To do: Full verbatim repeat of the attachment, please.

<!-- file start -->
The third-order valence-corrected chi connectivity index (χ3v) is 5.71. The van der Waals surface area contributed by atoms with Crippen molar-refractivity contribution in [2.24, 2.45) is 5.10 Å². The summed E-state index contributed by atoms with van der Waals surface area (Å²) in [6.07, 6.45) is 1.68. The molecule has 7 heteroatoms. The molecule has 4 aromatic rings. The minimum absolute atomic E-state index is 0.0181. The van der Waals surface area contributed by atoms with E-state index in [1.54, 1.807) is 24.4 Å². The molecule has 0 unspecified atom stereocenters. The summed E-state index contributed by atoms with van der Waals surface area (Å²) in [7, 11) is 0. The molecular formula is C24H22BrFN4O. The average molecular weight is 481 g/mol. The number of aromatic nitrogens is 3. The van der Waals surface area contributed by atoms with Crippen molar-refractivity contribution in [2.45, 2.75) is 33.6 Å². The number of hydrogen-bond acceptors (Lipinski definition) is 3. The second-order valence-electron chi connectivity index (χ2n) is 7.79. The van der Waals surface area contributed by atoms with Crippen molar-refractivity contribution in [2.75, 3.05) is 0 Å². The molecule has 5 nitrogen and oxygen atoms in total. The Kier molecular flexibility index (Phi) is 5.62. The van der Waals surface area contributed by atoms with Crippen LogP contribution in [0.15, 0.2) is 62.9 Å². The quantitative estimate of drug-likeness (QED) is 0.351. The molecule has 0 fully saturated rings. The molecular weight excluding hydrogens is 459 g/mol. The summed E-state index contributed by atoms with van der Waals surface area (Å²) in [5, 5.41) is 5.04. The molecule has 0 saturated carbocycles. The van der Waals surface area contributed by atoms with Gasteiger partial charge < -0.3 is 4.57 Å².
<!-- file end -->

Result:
The third-order valence-corrected chi connectivity index (χ3v) is 5.71. The van der Waals surface area contributed by atoms with Crippen molar-refractivity contribution in [2.24, 2.45) is 5.10 Å². The summed E-state index contributed by atoms with van der Waals surface area (Å²) in [6.07, 6.45) is 1.68. The molecule has 7 heteroatoms. The molecule has 4 aromatic rings. The minimum absolute atomic E-state index is 0.0181. The van der Waals surface area contributed by atoms with E-state index in [1.54, 1.807) is 24.4 Å². The molecule has 0 unspecified atom stereocenters. The summed E-state index contributed by atoms with van der Waals surface area (Å²) in [7, 11) is 0. The molecular formula is C24H22BrFN4O. The average molecular weight is 481 g/mol. The number of aromatic nitrogens is 3. The van der Waals surface area contributed by atoms with Crippen molar-refractivity contribution in [2.45, 2.75) is 33.6 Å². The number of hydrogen-bond acceptors (Lipinski definition) is 3. The second-order valence-electron chi connectivity index (χ2n) is 7.79. The van der Waals surface area contributed by atoms with Crippen molar-refractivity contribution in [2.75, 3.05) is 0 Å². The molecule has 5 nitrogen and oxygen atoms in total. The Kier molecular flexibility index (Phi) is 5.62. The van der Waals surface area contributed by atoms with Crippen LogP contribution in [0.15, 0.2) is 62.9 Å². The quantitative estimate of drug-likeness (QED) is 0.351. The molecule has 0 fully saturated rings. The molecular weight excluding hydrogens is 459 g/mol. The summed E-state index contributed by atoms with van der Waals surface area (Å²) in [5, 5.41) is 5.04. The molecule has 0 saturated carbocycles. The van der Waals surface area contributed by atoms with Gasteiger partial charge < -0.3 is 4.57 Å².